And so Harrison, who harbours a lifelong fascination with old recordings, embarked on a project to reconstruct Grieg’s playing to the point that it was comprehensible for the modern listener. Digital remastering, he decided, would not do.
“When you first listen to it, all you hear is noise. There are various software solutions for noise reduction. But in the end, you can’t have your cake and eat it. When you take out noise, you also take out tiny bits of information, and it’s incredible how sensitive we are to that kind of information. The best computer we have is the human brain. So I decided to find a low-tech solution to a complex problem.”
In an age before mechanical repetition, before constant noise, before continuous acceleration, did people have a different sense of time? Grieg’s playing is a glimpse of an utterly different approach to sound in space. Pianists today are nowhere near as free with tempi, as improvisatory yet structured, as subtle.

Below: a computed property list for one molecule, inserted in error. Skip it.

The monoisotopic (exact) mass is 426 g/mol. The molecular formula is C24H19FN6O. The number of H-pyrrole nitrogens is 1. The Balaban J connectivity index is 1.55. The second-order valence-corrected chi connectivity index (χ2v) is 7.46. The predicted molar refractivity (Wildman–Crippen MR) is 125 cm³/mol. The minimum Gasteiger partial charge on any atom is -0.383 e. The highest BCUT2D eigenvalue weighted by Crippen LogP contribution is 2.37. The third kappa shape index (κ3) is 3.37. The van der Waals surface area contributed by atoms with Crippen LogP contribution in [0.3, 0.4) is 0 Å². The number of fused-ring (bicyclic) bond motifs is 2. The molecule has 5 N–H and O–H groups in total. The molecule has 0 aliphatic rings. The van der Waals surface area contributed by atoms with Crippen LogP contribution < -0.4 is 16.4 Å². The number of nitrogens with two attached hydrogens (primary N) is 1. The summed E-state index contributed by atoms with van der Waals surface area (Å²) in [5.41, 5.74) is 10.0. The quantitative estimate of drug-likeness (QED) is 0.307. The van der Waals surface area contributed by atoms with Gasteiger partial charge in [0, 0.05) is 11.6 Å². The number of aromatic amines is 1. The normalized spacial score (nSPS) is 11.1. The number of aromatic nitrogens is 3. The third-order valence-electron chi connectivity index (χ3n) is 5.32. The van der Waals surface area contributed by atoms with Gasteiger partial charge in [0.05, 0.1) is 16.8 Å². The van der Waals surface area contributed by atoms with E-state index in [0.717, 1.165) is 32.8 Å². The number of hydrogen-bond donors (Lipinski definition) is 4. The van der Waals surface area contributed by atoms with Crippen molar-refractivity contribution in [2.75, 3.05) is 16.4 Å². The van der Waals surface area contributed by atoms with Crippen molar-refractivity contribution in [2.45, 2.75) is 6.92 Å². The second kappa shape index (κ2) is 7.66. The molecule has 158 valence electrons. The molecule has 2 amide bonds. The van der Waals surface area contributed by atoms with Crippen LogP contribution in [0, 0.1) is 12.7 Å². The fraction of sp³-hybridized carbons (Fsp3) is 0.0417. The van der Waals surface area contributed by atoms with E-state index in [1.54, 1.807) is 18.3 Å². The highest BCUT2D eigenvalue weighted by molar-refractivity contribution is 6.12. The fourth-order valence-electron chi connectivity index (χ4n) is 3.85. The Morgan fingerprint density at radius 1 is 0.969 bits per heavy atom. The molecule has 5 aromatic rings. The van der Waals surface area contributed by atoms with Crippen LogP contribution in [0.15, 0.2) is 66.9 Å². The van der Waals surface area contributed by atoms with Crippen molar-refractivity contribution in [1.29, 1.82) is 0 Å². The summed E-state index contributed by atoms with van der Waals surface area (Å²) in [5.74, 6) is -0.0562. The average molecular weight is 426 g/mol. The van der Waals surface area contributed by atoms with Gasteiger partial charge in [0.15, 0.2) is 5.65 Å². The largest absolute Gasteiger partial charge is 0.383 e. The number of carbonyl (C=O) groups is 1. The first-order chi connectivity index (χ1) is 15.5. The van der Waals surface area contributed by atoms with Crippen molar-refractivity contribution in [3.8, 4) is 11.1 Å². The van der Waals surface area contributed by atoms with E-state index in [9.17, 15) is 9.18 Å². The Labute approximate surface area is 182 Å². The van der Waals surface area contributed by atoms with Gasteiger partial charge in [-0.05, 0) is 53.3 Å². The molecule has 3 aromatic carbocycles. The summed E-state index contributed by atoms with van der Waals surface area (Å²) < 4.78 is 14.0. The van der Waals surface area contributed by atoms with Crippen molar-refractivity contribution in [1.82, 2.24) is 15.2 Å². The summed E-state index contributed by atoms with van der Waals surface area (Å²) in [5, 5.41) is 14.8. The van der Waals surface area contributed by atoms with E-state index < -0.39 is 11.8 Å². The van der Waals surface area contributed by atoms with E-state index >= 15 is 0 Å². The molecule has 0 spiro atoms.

Friday, January 21, 2011
At the FT (site registration required), Shirley Apthorp on two men's quest to reproduce Grieg's performances of nine of his own works: